And you're not a bad parent if your children is on medication.
When I was in medical school, I told a professor that if I ever had a child with ADHD, I would homeschool him before I gave him ADHD medications. Seven years later, my kindergartner was prescribed a variant of Ritalin. I cried; he took it. But his school life and our home life got easier, and I learned how to be a better parent.
Nearly 1 in 10 U.S. children have been diagnosed with ADHD by a healthcare professional, a figure which translated to about 5.4 million kids. The numbers continue to rise; about two thirds of these children take a medication to treat their ADHD. Medications are effective for treatment of ADHD and I do support their use under appropriate circumstances. But any ADHD treatment plan has to include “behavioral interventions” — in other words, no-fun-parenting. Yes, we have to teach our kids to pay attention. How?
1) Turn off the TV, especially if it is just on in the background. The average American child is exposed to 232.2
minutes or nearly 4 hours of background TV each day, according to a study published this month in
Pediatrics. How can we expect our children to focus on homework, chores, or even a conversation if they are distracted by TV?
2) Make time for parenting. ADHD kids need a full-time secretary — someone to give constant, gentle reminders. When you are the parent of an ADHD kid, that’s your job. All these reminders take time. Double the time you think you need to get ready for school or do chores. It’s usually easier and faster to just pack your child’s backpack for him, rather than remind him six times to do it. Keep reminding him until you sound like a broken record. Yes, this takes twice as long as it should.
3) Tame your own anger. ADHD kids need a secretary, not a policeman. It seems reasonable to raise your voice when they drop their coat on the floor for the two hundredth time. But it’s your job to ask them nicely for the 201st time.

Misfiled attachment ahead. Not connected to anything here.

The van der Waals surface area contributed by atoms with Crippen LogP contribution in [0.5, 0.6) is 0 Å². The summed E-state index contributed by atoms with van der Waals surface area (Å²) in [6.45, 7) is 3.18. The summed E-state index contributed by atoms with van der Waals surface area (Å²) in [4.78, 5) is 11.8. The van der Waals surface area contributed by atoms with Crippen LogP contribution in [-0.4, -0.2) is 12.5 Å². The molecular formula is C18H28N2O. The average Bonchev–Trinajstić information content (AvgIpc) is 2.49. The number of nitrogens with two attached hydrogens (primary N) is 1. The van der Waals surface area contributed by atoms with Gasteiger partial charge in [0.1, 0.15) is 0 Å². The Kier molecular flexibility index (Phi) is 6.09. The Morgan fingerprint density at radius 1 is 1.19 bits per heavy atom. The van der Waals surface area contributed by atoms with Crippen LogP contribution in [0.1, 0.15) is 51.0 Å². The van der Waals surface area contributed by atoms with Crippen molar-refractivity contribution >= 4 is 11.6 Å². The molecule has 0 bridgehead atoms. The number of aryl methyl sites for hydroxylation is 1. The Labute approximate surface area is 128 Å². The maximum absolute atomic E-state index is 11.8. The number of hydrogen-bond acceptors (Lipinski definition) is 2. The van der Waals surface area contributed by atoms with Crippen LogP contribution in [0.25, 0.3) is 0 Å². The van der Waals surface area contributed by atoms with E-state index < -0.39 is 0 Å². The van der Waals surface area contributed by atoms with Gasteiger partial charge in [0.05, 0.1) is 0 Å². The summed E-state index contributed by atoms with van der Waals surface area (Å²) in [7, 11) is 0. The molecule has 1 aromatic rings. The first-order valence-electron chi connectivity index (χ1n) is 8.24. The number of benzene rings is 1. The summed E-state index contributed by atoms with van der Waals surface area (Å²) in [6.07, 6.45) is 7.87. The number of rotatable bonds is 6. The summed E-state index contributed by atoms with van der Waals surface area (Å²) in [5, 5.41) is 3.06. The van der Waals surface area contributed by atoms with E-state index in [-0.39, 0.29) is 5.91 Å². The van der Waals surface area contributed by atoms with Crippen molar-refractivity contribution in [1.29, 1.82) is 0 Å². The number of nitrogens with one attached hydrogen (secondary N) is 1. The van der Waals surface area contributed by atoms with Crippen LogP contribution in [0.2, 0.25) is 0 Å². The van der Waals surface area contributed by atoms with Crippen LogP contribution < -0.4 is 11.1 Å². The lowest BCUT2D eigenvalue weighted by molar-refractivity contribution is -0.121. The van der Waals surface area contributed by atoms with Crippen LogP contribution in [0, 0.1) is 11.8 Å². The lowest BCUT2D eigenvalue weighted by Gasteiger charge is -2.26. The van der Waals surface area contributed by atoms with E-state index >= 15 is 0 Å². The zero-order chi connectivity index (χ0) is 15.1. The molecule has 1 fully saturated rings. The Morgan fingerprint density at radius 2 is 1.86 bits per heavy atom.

Do you spank your kids?
We stopped spanking our kids, and I am so relieved. Corporal punishment isn’t a good method of promoting long term behavioral changes.
4) Get a chore chart and use a reward system. Put all your kid’s daily tasks on the chart, not just chores. Include things like “hang up coat,” “brush hair,” and “stay in chair at dinner.” Chore charts don’t work without reward systems that will motivate kids to actually check things off themselves. For rewards, use computer time, time with friends, or privileges like picking the family dinner. We really love the “Chore Pad” app we have on our iPad that syncs with our iPhones.
5) Routine, routine, routine. Try to do as much as possible the same way each day. Talk about the schedule every morning and evening.
6) Make Quiet Prayer Time a Part of Your Routine. Plan some quiet prayer time alone for your child, even if it is 10 minutes per day. Allow your child to do age-appropriate spiritual reading during this time, if necessary. Teach your child to ask the Holy Spirit to quiet his or her mind and body.
7) Get an electronic secretary. Adults with ADHD have usually learned to use smartphones as a secretary and caffeine as a stimulant. Kids with ADHD use parents for reminders and prescription stimulants. Why not let your smartphone be your child’s secretary, too? We set multiple smartphone alarms every day, even for things like getting ready for bed. For more detailed information, see my post,
Control ADD or ADHD with a Smartphone.
Our family recently switched to homeschooling, in part due to my son’s ADHD. His ADHD has not gone away, and most days he still falls out of his chair at the dinner table. But now when he gets back in his chair, he at least tries to stay in it for the rest of the meal. He is learning self-control, a skill that will last him a lifetime. I have learned that parenting is good for humility, and I am grateful to my ADHD child for the accelerated course.
Kathleen M. Berchelmann, MD is an Assistant Professor of Pediatrics at Washington University School of Medicine in St. Louis, and a mother of five young children. She is a regular contributor to Aleteia, ChildrensMD, CatholicPediatrics and CatholicMom, as well as multiple TV and radio outlets. Connect with Dr. Berchelmann at KathleenBerchelmannMD.com.